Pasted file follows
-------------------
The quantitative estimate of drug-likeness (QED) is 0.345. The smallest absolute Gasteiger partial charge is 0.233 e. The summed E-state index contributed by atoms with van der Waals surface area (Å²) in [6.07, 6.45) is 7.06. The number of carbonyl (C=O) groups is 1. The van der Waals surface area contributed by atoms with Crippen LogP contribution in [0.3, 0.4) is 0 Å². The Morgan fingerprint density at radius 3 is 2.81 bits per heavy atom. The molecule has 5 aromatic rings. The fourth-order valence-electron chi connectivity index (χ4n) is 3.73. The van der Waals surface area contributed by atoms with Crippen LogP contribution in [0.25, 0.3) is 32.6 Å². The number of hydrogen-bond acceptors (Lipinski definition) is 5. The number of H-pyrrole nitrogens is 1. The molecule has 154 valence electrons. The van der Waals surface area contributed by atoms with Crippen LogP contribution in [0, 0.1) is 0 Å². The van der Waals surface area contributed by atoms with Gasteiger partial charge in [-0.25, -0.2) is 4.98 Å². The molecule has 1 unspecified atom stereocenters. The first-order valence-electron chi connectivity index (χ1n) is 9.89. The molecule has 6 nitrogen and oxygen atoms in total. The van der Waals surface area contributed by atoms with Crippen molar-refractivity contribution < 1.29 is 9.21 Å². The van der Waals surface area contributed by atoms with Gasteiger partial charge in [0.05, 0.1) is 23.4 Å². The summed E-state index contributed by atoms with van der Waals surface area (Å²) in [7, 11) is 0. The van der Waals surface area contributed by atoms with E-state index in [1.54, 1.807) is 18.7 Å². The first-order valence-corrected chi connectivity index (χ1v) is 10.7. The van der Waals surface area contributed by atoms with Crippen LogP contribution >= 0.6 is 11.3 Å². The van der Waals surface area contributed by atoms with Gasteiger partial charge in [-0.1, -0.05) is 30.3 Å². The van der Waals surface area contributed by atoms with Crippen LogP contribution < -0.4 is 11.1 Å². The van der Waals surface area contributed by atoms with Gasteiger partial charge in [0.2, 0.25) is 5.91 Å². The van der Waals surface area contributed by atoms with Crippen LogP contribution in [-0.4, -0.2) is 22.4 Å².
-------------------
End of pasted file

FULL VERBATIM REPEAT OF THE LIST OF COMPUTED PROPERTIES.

The quantitative estimate of drug-likeness (QED) is 0.345. The smallest absolute Gasteiger partial charge is 0.233 e. The summed E-state index contributed by atoms with van der Waals surface area (Å²) in [6.07, 6.45) is 7.06. The number of carbonyl (C=O) groups is 1. The van der Waals surface area contributed by atoms with Crippen LogP contribution in [0.3, 0.4) is 0 Å². The Morgan fingerprint density at radius 3 is 2.81 bits per heavy atom. The molecule has 5 aromatic rings. The fourth-order valence-electron chi connectivity index (χ4n) is 3.73. The van der Waals surface area contributed by atoms with Crippen LogP contribution in [0.25, 0.3) is 32.6 Å². The number of hydrogen-bond acceptors (Lipinski definition) is 5. The number of H-pyrrole nitrogens is 1. The molecule has 154 valence electrons. The van der Waals surface area contributed by atoms with Crippen LogP contribution in [0, 0.1) is 0 Å². The van der Waals surface area contributed by atoms with Gasteiger partial charge in [-0.25, -0.2) is 4.98 Å². The molecule has 1 unspecified atom stereocenters. The first-order valence-electron chi connectivity index (χ1n) is 9.89. The molecule has 6 nitrogen and oxygen atoms in total. The van der Waals surface area contributed by atoms with Crippen molar-refractivity contribution < 1.29 is 9.21 Å². The van der Waals surface area contributed by atoms with Gasteiger partial charge in [0.05, 0.1) is 23.4 Å². The summed E-state index contributed by atoms with van der Waals surface area (Å²) in [7, 11) is 0. The van der Waals surface area contributed by atoms with E-state index in [1.54, 1.807) is 18.7 Å². The first-order valence-corrected chi connectivity index (χ1v) is 10.7. The van der Waals surface area contributed by atoms with Crippen LogP contribution >= 0.6 is 11.3 Å². The van der Waals surface area contributed by atoms with Gasteiger partial charge in [-0.1, -0.05) is 30.3 Å². The van der Waals surface area contributed by atoms with Crippen LogP contribution < -0.4 is 11.1 Å². The van der Waals surface area contributed by atoms with Gasteiger partial charge in [0.2, 0.25) is 5.91 Å². The van der Waals surface area contributed by atoms with Crippen LogP contribution in [-0.4, -0.2) is 22.4 Å².